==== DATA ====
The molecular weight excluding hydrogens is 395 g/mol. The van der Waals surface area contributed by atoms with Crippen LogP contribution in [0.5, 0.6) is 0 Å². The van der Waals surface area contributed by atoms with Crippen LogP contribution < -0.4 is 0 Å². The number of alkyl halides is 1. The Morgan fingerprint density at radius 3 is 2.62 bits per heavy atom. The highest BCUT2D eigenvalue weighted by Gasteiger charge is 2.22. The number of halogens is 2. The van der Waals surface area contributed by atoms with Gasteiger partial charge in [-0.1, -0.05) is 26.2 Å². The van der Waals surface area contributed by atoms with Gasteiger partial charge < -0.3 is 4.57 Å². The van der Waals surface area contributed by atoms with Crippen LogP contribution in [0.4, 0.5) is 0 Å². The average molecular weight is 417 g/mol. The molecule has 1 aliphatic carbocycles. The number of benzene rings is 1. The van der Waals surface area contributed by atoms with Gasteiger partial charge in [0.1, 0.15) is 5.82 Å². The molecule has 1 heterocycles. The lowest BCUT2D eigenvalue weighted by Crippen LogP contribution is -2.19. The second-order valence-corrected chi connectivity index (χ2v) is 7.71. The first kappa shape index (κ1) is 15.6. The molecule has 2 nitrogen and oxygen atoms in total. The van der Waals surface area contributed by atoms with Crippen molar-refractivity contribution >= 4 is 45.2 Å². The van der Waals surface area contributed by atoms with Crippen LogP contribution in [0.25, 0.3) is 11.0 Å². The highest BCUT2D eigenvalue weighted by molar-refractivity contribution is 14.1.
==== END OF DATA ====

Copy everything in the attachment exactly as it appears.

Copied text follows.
The molecular weight excluding hydrogens is 395 g/mol. The van der Waals surface area contributed by atoms with Crippen LogP contribution in [0.5, 0.6) is 0 Å². The van der Waals surface area contributed by atoms with Crippen LogP contribution < -0.4 is 0 Å². The number of alkyl halides is 1. The Morgan fingerprint density at radius 3 is 2.62 bits per heavy atom. The highest BCUT2D eigenvalue weighted by Gasteiger charge is 2.22. The number of halogens is 2. The van der Waals surface area contributed by atoms with Gasteiger partial charge in [-0.1, -0.05) is 26.2 Å². The van der Waals surface area contributed by atoms with Gasteiger partial charge < -0.3 is 4.57 Å². The van der Waals surface area contributed by atoms with Crippen LogP contribution in [0.4, 0.5) is 0 Å². The average molecular weight is 417 g/mol. The molecule has 1 aliphatic carbocycles. The number of benzene rings is 1. The van der Waals surface area contributed by atoms with Gasteiger partial charge in [0.1, 0.15) is 5.82 Å². The molecule has 1 heterocycles. The lowest BCUT2D eigenvalue weighted by Crippen LogP contribution is -2.19. The second-order valence-corrected chi connectivity index (χ2v) is 7.71. The first kappa shape index (κ1) is 15.6. The molecule has 2 nitrogen and oxygen atoms in total. The van der Waals surface area contributed by atoms with Crippen molar-refractivity contribution >= 4 is 45.2 Å². The van der Waals surface area contributed by atoms with Crippen LogP contribution in [0.25, 0.3) is 11.0 Å². The highest BCUT2D eigenvalue weighted by molar-refractivity contribution is 14.1.